- A high effort employee may outperform a low effort employee by 20%.
- A strongly engaged employee is 87% less likely to leave a company within the next 12 months.
- An engaged employee is 88% likely to stay even if offered a 10% raise for a similar job elsewhere.
Do I have your attention? Would you like to know how to get more effort and engagement from the very beginning when a new employee starts working for you? Would you like to “re-board” the people you already have on your team?
In my last article, I shared four key Onboarding activities that improve overall employee performance. They were:
- Giving early verbal performance review
- Explaining performance objectives
- Teaching about group or division
- Clearly explaining job responsibilities
While these are also important in terms of improving the level of discretionary effort employees are willing to give, there are some additional activities that specifically impact effort. According to The Recruiting Roundtable and the Corporate Leadership Council, discretionary effort is defined as, “Employee willingness to go ‘above and beyond’ the call of duty, such as helping others with heavy workloads, volunteering for additional duties, and looking for ways to perform the job more effectively.”
Humm . . . I wouldn’t mind a little more discretionary effort at home . . .
Here are four activities that have been proven to positively impact discretionary effort:
- Explaining organizational vision and strategy
- Introducing new hires to other employees
- Providing work immediately
- Providing necessary tools and resources
Explaining organizational vision and strategy are important because people will rally for a cause. If the vision is not clear, the strategy to reach the vision will not be clear. If people can’t see where they are going they won’t look for additional opportunities to help get there. It’s as simple as that.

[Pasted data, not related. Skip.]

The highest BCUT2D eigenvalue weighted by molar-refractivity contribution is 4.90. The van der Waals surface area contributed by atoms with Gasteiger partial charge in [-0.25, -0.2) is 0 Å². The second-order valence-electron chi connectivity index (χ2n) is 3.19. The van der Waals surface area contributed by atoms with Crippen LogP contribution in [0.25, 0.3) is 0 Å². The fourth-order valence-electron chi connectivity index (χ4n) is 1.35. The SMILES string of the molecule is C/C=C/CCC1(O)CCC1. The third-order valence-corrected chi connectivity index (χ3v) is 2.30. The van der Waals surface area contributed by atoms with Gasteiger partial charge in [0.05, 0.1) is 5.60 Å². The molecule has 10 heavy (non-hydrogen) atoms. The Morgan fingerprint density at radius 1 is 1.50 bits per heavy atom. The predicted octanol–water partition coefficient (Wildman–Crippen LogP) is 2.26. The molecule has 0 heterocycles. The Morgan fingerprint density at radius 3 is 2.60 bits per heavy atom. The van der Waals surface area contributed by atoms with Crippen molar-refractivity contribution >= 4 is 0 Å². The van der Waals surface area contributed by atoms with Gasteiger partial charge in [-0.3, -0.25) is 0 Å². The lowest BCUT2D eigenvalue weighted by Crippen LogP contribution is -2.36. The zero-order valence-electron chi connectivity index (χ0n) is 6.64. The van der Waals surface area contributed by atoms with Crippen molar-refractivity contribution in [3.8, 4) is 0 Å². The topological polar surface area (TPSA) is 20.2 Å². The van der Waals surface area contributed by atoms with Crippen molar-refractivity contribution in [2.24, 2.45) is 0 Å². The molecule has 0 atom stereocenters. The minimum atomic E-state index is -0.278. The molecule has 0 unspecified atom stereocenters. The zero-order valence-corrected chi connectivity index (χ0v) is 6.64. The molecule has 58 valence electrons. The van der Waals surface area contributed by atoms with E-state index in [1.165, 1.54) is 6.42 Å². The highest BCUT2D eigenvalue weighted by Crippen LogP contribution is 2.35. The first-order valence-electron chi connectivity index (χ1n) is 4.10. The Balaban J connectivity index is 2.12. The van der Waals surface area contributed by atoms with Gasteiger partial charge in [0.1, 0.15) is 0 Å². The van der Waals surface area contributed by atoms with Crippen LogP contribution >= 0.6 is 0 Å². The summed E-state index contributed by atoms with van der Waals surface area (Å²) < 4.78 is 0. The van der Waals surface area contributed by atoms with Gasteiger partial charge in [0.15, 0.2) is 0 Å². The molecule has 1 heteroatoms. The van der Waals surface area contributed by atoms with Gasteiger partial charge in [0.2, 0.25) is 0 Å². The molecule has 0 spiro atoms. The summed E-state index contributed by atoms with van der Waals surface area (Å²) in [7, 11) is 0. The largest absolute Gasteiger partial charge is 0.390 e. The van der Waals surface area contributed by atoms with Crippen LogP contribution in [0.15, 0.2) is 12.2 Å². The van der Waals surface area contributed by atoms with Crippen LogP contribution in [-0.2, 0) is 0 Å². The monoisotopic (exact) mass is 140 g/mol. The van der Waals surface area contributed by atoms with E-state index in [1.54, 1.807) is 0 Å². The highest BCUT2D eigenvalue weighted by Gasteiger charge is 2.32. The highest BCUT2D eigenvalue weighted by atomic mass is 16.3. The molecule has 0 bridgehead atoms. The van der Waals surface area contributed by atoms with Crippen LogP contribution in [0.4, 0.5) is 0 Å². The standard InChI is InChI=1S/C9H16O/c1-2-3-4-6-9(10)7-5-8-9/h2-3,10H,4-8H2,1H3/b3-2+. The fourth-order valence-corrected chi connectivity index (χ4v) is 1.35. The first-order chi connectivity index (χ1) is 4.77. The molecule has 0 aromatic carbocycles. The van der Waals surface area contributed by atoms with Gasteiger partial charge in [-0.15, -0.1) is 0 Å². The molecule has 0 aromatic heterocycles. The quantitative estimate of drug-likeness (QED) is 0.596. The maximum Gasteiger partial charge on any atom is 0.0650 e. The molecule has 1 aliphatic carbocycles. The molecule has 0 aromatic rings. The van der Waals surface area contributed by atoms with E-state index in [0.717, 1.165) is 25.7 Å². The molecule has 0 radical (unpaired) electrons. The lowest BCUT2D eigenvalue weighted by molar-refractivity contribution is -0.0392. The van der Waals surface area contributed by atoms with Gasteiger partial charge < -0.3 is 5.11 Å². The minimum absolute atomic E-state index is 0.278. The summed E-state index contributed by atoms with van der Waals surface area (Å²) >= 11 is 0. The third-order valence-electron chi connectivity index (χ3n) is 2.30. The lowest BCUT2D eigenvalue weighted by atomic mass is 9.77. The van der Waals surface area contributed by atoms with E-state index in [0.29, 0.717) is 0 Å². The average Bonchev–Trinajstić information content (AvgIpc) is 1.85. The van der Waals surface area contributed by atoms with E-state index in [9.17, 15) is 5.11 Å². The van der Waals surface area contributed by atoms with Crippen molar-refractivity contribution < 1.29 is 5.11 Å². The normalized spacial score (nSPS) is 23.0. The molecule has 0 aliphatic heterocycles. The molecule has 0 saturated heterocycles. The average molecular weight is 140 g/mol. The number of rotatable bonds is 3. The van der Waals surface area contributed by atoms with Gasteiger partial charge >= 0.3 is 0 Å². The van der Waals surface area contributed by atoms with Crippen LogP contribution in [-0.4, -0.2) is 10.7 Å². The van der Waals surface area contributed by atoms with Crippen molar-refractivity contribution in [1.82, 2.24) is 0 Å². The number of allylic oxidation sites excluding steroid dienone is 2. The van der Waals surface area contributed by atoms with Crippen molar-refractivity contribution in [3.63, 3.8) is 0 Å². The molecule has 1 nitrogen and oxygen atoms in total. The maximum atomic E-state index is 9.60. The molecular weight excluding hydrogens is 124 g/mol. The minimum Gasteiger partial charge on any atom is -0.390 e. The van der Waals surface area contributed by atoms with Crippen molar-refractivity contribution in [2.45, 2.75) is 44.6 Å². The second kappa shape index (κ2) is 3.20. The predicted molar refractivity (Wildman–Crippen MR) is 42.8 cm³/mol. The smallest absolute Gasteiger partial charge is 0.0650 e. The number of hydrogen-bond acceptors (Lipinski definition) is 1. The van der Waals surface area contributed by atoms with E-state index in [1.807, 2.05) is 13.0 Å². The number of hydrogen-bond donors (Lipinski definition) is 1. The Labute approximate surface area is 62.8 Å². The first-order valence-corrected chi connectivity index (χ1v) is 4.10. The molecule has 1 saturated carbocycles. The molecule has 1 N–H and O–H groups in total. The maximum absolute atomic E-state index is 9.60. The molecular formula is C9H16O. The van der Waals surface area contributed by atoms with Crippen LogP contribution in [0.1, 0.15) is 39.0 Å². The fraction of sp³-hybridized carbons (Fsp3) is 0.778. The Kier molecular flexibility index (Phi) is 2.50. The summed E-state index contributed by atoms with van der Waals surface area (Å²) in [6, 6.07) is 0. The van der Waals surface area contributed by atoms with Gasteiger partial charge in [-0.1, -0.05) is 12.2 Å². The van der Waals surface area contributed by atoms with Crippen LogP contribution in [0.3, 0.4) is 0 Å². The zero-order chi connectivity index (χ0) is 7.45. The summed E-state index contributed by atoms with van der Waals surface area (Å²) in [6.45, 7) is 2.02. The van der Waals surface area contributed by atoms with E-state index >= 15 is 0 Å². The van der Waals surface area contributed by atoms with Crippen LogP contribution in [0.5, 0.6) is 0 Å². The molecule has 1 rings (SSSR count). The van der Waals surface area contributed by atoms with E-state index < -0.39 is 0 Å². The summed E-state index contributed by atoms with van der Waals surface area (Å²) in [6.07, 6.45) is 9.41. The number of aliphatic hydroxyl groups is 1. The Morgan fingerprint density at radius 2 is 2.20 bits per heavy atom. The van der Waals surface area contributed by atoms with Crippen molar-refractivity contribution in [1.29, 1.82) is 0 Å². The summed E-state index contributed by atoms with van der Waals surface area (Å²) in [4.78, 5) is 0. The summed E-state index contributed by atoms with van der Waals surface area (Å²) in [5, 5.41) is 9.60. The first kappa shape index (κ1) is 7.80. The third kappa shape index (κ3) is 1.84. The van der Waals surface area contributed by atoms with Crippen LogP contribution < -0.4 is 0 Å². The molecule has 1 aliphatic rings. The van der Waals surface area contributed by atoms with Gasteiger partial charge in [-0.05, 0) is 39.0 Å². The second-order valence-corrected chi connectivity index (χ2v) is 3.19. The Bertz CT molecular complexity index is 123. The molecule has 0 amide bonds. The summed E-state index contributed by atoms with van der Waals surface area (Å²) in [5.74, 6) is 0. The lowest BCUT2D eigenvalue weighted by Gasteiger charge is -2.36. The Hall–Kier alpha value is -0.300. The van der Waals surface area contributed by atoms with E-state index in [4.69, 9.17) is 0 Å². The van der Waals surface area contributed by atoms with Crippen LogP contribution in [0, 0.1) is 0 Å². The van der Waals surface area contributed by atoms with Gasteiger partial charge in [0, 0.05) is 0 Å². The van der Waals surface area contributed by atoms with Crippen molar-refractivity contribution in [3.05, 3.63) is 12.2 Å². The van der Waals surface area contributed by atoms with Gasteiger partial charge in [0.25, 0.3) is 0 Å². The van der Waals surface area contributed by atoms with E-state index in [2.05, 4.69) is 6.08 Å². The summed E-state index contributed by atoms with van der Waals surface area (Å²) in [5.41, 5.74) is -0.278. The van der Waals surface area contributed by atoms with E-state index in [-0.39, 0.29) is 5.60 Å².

Introducing new hires to other new employees is important because you need the camaraderie of a team to reach your aggressive goals. If I like the people I work with, and know what’s important to them, I am more likely to help them out when they need an extra hand. It’s always about people. If I like you I will help you, if I don’t I won’t. People help people, not departments. There is a reason companies send people to ropes courses for team building. When people feel connected to each other, they work harder for each other.
Providing work immediately is important because people want to feel useful. They crave a sense of belonging which they will only get once they are engaged in meaningful work. Don’t wait to provide work if you don’t want them to wait to give effort.
Providing necessary tools and resources are important when you want to increase effort, because you want to help make it easy for people to do what needs to be done. If you ask a carpenter to build a table, but you don’t give him any power tools, he may get it done, but it will take more time and more effort. All the while he will be complaining that he could do it faster and easier with some power tools. You want people to put in more effort, but you don’t want them to put in unnecessary effort.
Now that you know how to increase an employee’s performance and effort, you will be able to get a lot more done . . . and done well with heart.